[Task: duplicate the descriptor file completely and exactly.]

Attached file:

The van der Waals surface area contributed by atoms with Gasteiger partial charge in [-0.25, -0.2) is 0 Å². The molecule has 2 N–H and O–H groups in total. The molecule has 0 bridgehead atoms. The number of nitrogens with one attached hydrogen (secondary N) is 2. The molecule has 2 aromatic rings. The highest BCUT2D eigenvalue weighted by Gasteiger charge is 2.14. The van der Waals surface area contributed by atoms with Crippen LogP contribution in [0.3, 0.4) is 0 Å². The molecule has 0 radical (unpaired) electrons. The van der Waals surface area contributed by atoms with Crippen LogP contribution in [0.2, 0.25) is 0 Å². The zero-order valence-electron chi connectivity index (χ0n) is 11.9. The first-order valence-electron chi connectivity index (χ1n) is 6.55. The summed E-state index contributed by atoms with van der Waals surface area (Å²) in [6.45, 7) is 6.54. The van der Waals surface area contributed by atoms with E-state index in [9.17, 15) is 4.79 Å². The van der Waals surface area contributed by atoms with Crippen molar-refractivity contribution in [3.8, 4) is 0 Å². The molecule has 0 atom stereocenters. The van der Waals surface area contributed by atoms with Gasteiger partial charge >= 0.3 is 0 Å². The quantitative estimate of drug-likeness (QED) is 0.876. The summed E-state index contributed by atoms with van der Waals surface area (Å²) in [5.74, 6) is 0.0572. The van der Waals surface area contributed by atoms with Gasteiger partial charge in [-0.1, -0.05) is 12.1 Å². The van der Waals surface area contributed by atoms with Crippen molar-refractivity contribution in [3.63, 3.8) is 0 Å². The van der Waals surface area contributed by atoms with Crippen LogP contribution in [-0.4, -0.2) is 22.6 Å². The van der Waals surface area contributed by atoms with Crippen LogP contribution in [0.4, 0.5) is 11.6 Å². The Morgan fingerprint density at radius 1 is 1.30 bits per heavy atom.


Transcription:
The van der Waals surface area contributed by atoms with Gasteiger partial charge in [-0.25, -0.2) is 0 Å². The molecule has 2 N–H and O–H groups in total. The molecule has 0 bridgehead atoms. The number of nitrogens with one attached hydrogen (secondary N) is 2. The molecule has 2 aromatic rings. The highest BCUT2D eigenvalue weighted by Gasteiger charge is 2.14. The van der Waals surface area contributed by atoms with Crippen LogP contribution in [0.3, 0.4) is 0 Å². The molecule has 0 radical (unpaired) electrons. The van der Waals surface area contributed by atoms with Crippen LogP contribution in [0.2, 0.25) is 0 Å². The zero-order valence-electron chi connectivity index (χ0n) is 11.9. The first-order valence-electron chi connectivity index (χ1n) is 6.55. The summed E-state index contributed by atoms with van der Waals surface area (Å²) in [6.45, 7) is 6.54. The van der Waals surface area contributed by atoms with E-state index in [9.17, 15) is 4.79 Å². The van der Waals surface area contributed by atoms with Crippen molar-refractivity contribution in [3.8, 4) is 0 Å². The molecule has 0 atom stereocenters. The van der Waals surface area contributed by atoms with Gasteiger partial charge >= 0.3 is 0 Å². The quantitative estimate of drug-likeness (QED) is 0.876. The summed E-state index contributed by atoms with van der Waals surface area (Å²) in [5.74, 6) is 0.0572. The van der Waals surface area contributed by atoms with Gasteiger partial charge in [-0.1, -0.05) is 12.1 Å². The van der Waals surface area contributed by atoms with Crippen molar-refractivity contribution in [3.63, 3.8) is 0 Å². The van der Waals surface area contributed by atoms with Crippen LogP contribution in [-0.4, -0.2) is 22.6 Å². The van der Waals surface area contributed by atoms with Crippen LogP contribution in [0.4, 0.5) is 11.6 Å². The Morgan fingerprint density at radius 1 is 1.30 bits per heavy atom.